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Contentious Probate and Inheritance Claims

"Death is not the end.  There remains the litigation over the estate" 

- Ambrose Bierce (1842-1914)



The death of a family member or loved one can be an extremely difficult time.  Sometimes the contents of a Will cause surprise and upset to remaining family members and friends.  If there is no Will, people may not know where they stand.


Unlike the Hollywood movies or Agatha Christie plays there is, generally speaking, no formal 'reading' of a Will.  In times past there often was, because so many people were illiterate and communication was more difficult.  These days, beneficiaries are usually notified of their entitlement in writing by the appointed solicitors, executors or administrators.  This is when issues may begin to surface, when people who were perhaps expecting to be contacted receive no letter and start asking questions, or people realise they are not going to get what they expected.


Beneficiaries are not usually entitled to receive a copy of the Will or know about anyone else’s entitlement.  This may be advantageous to begin with, but a Will becomes a public document once a grant of probate has been issued, so it is difficult to keep things secret at this stage unless assets have been put into a trust.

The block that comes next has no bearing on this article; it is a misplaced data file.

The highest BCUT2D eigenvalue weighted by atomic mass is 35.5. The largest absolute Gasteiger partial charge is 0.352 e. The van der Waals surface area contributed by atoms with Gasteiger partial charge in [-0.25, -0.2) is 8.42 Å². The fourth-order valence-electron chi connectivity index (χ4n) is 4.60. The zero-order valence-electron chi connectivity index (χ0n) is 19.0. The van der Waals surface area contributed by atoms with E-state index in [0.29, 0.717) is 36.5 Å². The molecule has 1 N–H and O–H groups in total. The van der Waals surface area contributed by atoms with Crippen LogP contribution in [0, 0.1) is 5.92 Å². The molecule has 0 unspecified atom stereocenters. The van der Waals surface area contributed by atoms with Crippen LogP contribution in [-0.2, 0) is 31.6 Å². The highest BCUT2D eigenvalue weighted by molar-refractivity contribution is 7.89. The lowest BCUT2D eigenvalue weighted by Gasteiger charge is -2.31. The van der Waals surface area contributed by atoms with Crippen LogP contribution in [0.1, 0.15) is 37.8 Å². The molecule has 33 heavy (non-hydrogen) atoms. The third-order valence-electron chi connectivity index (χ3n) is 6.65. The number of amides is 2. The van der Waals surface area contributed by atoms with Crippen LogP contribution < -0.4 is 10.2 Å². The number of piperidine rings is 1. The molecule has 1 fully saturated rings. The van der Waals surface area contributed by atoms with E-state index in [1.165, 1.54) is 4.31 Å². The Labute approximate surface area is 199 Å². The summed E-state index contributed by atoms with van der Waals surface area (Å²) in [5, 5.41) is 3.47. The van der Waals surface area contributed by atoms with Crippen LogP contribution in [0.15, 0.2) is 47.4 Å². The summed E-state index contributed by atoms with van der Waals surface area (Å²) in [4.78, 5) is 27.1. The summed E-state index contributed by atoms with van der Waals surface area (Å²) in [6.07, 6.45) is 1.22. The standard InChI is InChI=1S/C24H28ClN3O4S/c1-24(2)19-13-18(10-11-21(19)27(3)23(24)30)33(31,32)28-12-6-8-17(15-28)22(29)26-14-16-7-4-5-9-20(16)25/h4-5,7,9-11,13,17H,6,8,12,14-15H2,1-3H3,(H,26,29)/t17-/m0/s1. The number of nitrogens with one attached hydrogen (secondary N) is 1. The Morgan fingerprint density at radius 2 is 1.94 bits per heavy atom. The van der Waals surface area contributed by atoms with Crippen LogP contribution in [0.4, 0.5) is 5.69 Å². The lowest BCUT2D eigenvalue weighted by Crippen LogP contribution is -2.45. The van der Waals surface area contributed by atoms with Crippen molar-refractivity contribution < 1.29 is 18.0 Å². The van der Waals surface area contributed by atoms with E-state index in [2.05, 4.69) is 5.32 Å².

Challenging a Will


There are a number of ways in which Wills can be challenged, of which the following are the most common:


Validity - allegations of mental incapacity, allegations of undue influence,  improperly executed Wills, fraud.


Inheritance Act claims –  typically, claims from people who had a legitimate expectation of receiving something e.g. spouses, children and other dependants.  Even adult children can now bring a claim, given the right circumstances.  There are strict time limits applicable here, so caution is needed.  Generally speaking, claims must be issued within six months of the grant of probate (or, in the case of an intestacy, letters of administration).


Related problems include concerns about the honesty of the executors, administrators and trustees, or more commonly the failure of executors and administrators to administer the estate.  Executors should act unanimously - sometimes they disagree.  Trustees must act unanimously - sometimes they don't.  In addition, there may be negligence claims against the solicitors or legal advisers responsible for drawing up the Will.


Whatever the issue, our specialist solicitors can assist in guiding you through this complicated and sensitive area of law. 



For more information please contact:
Bells Solicitors Limited.   Registered in England and Wales no. 07827988.   Authorised and regulated by the Solicitors Regulation Authority.   SRA number 569030.   VAT registration number 137595285